Ocracoke Island is a jewel of an island on Pamlico Sound in Cape Hatteras National Seashore. The island is accessible only by ferry or private plane or boat, which helps to keep it free from mainstream commercialism.
No golf courses, go-carts, water slides, or even a movie theater. All the restaurants and motels are individually owned and so reflect the owners' personality.
Ocracoke Village, pronounced like the vegetable (okra) and the soft drink (Coke), originally was known as Pilot Town, after the pilots who lived here and made their living guiding ships through the Ocracoke Inlet.
Today you find a small, upper-crust island town with all the tourist amenities; technically, it's not part of the national seashore. The year-round population is about 800 because winters can be chilly and quiet. But in the summer, Ocracoke attracts visitors and summer residents with good restaurants, quality crafts, and historic homes. Plus, you can board a small ferry for a short ride over to historic Portsmouth Village in neighboring Cape Lookout National Seashore.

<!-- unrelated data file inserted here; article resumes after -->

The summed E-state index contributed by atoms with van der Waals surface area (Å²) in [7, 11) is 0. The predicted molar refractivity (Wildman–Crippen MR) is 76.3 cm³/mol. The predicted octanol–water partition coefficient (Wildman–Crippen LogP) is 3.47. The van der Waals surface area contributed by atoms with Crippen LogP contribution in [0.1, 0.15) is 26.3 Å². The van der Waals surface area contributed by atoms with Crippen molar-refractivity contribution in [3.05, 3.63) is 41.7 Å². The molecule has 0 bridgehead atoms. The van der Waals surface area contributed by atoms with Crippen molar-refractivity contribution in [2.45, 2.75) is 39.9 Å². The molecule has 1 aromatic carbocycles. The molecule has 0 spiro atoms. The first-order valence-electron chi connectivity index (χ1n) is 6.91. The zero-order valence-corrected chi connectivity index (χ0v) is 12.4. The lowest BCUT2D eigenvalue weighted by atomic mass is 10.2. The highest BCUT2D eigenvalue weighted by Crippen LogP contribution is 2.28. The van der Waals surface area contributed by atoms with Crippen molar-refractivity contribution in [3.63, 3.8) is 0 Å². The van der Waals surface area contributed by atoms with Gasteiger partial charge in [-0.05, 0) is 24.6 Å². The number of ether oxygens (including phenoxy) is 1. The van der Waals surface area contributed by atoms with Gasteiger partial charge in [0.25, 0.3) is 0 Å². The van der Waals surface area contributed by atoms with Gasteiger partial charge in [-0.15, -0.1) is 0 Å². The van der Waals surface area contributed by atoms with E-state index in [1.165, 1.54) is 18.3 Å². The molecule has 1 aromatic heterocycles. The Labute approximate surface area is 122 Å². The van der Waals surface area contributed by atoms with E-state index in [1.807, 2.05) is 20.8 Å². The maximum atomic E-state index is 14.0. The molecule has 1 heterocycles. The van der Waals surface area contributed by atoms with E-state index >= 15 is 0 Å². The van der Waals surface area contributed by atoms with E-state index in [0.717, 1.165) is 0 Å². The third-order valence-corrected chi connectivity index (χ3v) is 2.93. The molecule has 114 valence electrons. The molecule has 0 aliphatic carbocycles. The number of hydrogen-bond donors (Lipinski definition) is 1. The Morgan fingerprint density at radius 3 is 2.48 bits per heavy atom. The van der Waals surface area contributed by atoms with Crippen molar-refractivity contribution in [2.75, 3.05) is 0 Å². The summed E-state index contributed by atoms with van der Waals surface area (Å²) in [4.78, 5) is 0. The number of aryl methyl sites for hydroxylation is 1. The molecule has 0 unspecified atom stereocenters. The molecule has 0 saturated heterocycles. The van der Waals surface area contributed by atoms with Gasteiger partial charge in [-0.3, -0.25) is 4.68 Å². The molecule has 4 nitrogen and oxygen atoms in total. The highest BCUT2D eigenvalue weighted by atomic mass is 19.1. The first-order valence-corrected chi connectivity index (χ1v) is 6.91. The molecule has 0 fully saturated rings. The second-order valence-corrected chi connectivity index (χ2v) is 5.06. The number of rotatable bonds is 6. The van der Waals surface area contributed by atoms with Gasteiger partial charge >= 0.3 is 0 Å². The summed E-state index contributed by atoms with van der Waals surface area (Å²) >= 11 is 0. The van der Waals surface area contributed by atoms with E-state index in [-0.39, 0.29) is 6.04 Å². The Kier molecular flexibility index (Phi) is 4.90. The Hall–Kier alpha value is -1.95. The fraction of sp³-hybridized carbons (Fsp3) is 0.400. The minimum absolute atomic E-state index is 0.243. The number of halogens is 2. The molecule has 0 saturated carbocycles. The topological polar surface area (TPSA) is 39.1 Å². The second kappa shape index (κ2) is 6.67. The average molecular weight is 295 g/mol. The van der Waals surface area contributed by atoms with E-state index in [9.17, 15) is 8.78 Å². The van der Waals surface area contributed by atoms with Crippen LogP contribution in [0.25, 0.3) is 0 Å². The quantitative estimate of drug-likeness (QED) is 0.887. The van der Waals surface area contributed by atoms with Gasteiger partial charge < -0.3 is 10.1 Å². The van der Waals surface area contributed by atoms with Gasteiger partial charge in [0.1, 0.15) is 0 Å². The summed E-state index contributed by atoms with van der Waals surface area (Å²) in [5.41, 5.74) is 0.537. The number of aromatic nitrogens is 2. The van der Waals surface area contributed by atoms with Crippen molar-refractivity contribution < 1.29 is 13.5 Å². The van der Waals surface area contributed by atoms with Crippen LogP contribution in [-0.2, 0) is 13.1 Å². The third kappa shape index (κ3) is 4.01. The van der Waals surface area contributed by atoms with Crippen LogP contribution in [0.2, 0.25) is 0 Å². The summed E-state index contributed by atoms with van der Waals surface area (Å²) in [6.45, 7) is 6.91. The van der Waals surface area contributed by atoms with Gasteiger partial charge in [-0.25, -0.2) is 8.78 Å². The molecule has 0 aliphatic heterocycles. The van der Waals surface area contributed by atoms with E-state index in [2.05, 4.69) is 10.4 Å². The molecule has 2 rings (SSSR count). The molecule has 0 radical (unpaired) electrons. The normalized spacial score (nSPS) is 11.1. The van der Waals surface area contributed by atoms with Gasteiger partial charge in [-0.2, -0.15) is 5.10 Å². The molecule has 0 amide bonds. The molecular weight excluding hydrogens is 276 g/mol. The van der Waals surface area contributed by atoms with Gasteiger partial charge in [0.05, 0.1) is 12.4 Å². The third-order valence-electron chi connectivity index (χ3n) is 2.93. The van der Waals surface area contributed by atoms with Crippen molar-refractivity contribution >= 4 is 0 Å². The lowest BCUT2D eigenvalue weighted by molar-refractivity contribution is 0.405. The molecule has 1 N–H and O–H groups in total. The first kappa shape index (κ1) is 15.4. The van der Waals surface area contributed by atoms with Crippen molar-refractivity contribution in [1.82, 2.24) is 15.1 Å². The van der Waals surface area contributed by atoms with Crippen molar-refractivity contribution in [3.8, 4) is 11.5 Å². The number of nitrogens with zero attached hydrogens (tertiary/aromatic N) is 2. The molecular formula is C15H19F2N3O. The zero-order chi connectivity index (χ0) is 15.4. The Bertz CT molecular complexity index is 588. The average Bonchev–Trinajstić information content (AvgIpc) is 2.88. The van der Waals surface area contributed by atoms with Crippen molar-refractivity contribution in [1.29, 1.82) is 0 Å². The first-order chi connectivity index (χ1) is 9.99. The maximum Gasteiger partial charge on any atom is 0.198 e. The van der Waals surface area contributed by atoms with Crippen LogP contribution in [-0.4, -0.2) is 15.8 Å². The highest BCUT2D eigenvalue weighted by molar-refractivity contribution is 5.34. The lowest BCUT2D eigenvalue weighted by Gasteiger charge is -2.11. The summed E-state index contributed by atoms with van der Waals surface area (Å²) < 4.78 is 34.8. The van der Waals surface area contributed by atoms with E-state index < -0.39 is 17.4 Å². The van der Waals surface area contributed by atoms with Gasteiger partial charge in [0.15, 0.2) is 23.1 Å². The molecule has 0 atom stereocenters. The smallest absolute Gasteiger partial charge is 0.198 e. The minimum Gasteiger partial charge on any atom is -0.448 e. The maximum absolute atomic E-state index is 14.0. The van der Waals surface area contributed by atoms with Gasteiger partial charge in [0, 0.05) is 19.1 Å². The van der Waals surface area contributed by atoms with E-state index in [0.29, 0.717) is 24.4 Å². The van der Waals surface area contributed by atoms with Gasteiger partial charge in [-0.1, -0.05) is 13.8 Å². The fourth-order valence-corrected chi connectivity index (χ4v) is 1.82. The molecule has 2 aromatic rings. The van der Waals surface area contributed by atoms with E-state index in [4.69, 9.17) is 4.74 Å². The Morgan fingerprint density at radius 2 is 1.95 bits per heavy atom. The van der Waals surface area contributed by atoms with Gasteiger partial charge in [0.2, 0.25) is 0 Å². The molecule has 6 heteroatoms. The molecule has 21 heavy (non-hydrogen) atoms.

Though Ocracoke is only a small part of the island, the streets don’t feel crowded. One can get the feel of the village with a walking exploration or aboard a rental scooter in a few hours ... or have a good time for two months.
Here are only a few of the highlights.
Once off the ferry, your first stop should be the first of three Cape Hatteras National Seashore Visitor Centers. Inside you'll find information on the seashore, rules on beach closures, be able to stamp your Passport to the National Parks, and browse collections of books, maps, and other park materials. There's also a restroom.
Three lighthouses were built on Cape Hatteras, each unique looking.
The Ocracoke lighthouse, erected in 1823, is the second-oldest operating lighthouse in the country and the oldest in North Carolina. Painted white from top to bottom and standing 75 feet tall, it's readily visible in town and a short walk from Highway 12, which also is known as the Irvin Garrish Highway.